1603 -by Abraham Ortelius, from Theatrum Orbis Terrarum. Now appears in: "A Ketos in Early Athens: An Archaeology of Whales and Sea Monsters in the Greek World" by Papadopoulos and Ruscillo in American Journal of Archaeology. Ortelius issued another version of his famous map in 1603, including this detail of what he identified as the Steipereidur. Despite its fearsome teeth, Ortelius considered this animal the tamest of whales, explaining that it "fights other whales on behalf of fishermen."
Front half is a horse, back half is sea creature (usually a dolphin.) Also Called Hippocampus or the Steeds of Neptune Might actually be The fanciful version above may be based on a misunderstanding of a description of either of the an actual sea-horse (genus: hippocampus) which are only a few inches long, or a hippopotamus. Seen in A common symbolic image among sea-farers, and in heraldry.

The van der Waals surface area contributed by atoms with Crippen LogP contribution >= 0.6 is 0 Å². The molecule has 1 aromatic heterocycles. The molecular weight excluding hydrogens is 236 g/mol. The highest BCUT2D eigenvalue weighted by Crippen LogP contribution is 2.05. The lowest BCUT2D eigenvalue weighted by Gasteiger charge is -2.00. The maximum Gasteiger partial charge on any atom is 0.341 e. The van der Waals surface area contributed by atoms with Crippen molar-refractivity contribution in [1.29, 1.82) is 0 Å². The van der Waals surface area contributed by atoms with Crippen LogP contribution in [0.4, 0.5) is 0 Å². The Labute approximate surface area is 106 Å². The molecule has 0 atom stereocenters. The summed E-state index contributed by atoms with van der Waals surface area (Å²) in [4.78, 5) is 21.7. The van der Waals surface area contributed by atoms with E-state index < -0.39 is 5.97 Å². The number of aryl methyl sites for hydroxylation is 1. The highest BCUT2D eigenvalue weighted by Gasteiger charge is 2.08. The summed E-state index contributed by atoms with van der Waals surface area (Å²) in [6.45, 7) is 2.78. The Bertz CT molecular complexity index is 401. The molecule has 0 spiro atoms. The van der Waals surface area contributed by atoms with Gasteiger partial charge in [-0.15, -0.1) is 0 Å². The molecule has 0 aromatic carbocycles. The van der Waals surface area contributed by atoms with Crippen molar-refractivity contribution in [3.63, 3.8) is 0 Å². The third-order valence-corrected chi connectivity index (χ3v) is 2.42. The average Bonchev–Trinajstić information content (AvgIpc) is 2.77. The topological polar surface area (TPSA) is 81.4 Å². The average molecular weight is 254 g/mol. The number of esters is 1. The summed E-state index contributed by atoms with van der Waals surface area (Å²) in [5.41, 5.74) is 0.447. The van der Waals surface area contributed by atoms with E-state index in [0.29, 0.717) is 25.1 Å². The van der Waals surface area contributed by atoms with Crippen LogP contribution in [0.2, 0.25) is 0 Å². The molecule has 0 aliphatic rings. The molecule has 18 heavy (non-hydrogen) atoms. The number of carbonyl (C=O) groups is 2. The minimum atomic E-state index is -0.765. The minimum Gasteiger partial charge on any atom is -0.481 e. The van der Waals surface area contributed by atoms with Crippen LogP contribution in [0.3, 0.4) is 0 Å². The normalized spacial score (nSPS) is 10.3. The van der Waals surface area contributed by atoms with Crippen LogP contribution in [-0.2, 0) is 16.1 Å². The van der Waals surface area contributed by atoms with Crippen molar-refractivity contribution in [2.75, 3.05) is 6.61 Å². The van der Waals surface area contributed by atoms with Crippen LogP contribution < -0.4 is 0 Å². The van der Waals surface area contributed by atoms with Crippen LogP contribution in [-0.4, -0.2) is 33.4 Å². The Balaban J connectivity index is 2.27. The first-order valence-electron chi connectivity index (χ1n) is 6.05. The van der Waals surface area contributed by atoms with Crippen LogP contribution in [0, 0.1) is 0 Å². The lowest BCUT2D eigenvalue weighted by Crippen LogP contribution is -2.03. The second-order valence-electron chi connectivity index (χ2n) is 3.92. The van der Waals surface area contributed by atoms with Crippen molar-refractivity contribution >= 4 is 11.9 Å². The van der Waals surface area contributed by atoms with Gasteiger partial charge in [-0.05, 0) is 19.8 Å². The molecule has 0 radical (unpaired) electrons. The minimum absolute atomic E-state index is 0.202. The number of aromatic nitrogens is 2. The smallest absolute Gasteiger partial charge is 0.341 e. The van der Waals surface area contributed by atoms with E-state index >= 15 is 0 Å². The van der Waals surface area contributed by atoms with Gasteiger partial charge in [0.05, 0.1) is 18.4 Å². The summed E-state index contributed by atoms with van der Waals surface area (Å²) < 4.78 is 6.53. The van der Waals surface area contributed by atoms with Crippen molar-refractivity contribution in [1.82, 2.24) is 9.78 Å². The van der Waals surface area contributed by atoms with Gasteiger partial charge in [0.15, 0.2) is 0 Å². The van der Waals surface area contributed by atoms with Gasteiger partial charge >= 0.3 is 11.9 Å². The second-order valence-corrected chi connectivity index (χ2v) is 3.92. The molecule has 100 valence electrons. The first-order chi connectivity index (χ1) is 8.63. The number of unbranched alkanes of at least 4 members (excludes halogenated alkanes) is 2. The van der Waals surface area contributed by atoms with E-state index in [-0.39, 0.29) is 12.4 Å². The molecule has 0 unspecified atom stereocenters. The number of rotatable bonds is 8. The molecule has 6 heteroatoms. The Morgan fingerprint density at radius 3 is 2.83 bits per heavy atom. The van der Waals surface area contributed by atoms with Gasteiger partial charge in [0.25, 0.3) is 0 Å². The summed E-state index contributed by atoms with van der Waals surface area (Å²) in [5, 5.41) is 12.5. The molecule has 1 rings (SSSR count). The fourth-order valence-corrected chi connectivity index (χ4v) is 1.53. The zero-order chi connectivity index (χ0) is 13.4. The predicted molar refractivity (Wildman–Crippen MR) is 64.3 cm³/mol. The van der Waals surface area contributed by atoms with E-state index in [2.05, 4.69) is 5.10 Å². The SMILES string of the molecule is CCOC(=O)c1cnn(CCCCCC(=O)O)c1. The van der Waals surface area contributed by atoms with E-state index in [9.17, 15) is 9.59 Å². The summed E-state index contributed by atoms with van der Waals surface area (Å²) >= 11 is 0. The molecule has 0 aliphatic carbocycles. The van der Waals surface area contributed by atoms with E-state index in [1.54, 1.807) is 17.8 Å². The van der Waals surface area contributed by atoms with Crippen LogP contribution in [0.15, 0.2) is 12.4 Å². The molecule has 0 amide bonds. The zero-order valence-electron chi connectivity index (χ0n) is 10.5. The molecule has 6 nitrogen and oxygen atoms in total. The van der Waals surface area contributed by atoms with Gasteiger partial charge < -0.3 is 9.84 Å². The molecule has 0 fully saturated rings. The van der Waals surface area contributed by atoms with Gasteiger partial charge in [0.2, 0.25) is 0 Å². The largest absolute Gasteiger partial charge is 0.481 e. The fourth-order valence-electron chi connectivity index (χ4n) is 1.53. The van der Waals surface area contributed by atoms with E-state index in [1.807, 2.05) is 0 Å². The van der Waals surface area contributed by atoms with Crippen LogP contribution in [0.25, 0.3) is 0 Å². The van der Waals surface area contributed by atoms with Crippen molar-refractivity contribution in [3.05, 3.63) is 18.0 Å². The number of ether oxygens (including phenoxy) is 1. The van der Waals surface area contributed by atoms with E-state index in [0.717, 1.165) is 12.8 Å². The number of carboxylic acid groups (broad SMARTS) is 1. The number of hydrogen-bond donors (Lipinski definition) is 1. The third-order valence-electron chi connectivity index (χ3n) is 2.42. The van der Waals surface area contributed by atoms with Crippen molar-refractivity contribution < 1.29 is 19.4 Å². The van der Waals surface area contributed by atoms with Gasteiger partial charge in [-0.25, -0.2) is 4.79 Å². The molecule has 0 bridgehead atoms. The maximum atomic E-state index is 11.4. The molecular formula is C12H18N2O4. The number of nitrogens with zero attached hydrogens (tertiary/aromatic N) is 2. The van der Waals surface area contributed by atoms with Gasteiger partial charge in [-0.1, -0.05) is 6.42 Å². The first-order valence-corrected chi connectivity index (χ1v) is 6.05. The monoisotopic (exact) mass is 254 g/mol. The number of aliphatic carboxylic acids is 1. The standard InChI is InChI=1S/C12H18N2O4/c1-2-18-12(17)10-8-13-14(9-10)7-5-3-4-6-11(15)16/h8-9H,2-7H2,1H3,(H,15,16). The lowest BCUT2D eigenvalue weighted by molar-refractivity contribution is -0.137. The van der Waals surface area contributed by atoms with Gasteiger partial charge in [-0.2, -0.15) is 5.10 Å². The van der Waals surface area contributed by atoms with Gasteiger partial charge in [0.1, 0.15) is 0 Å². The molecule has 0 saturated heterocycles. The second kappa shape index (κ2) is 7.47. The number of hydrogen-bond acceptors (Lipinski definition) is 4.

Merrow - The Irish merpeople are called Merrow's. They can be distinguished by the red feather caps they wear to propel themselves; if stolen, they cannot return underwater. Their appearance is more fish than human, but that does not deter the women from falling in love with humans. And despite their unique beauty, fishermen avoid them because their presence, though kind in thought, is generally an omen of a storm.